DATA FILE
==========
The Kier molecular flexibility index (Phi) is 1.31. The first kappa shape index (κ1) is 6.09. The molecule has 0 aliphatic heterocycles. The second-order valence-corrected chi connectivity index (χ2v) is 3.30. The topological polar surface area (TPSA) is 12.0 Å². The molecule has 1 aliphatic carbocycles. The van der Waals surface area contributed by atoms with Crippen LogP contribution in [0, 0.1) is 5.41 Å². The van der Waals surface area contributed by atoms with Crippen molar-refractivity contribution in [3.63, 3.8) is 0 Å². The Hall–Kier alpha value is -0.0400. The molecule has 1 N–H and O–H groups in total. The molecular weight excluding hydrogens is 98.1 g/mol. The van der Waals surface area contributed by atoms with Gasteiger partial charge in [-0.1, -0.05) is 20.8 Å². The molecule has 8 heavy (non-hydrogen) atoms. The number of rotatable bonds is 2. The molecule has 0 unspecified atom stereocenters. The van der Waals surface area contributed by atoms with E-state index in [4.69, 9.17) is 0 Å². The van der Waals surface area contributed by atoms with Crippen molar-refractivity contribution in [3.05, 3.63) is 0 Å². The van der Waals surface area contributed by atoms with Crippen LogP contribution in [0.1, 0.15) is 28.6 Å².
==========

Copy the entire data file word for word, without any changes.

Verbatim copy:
The Kier molecular flexibility index (Phi) is 1.31. The first kappa shape index (κ1) is 6.09. The molecule has 0 aliphatic heterocycles. The second-order valence-corrected chi connectivity index (χ2v) is 3.30. The topological polar surface area (TPSA) is 12.0 Å². The molecule has 1 aliphatic carbocycles. The van der Waals surface area contributed by atoms with Crippen LogP contribution in [0, 0.1) is 5.41 Å². The van der Waals surface area contributed by atoms with Crippen molar-refractivity contribution in [3.63, 3.8) is 0 Å². The Hall–Kier alpha value is -0.0400. The molecule has 1 N–H and O–H groups in total. The molecular weight excluding hydrogens is 98.1 g/mol. The van der Waals surface area contributed by atoms with Gasteiger partial charge in [-0.1, -0.05) is 20.8 Å². The molecule has 8 heavy (non-hydrogen) atoms. The number of rotatable bonds is 2. The molecule has 0 unspecified atom stereocenters. The van der Waals surface area contributed by atoms with E-state index in [4.69, 9.17) is 0 Å². The van der Waals surface area contributed by atoms with Crippen molar-refractivity contribution in [3.05, 3.63) is 0 Å². The van der Waals surface area contributed by atoms with Crippen LogP contribution in [0.1, 0.15) is 28.6 Å².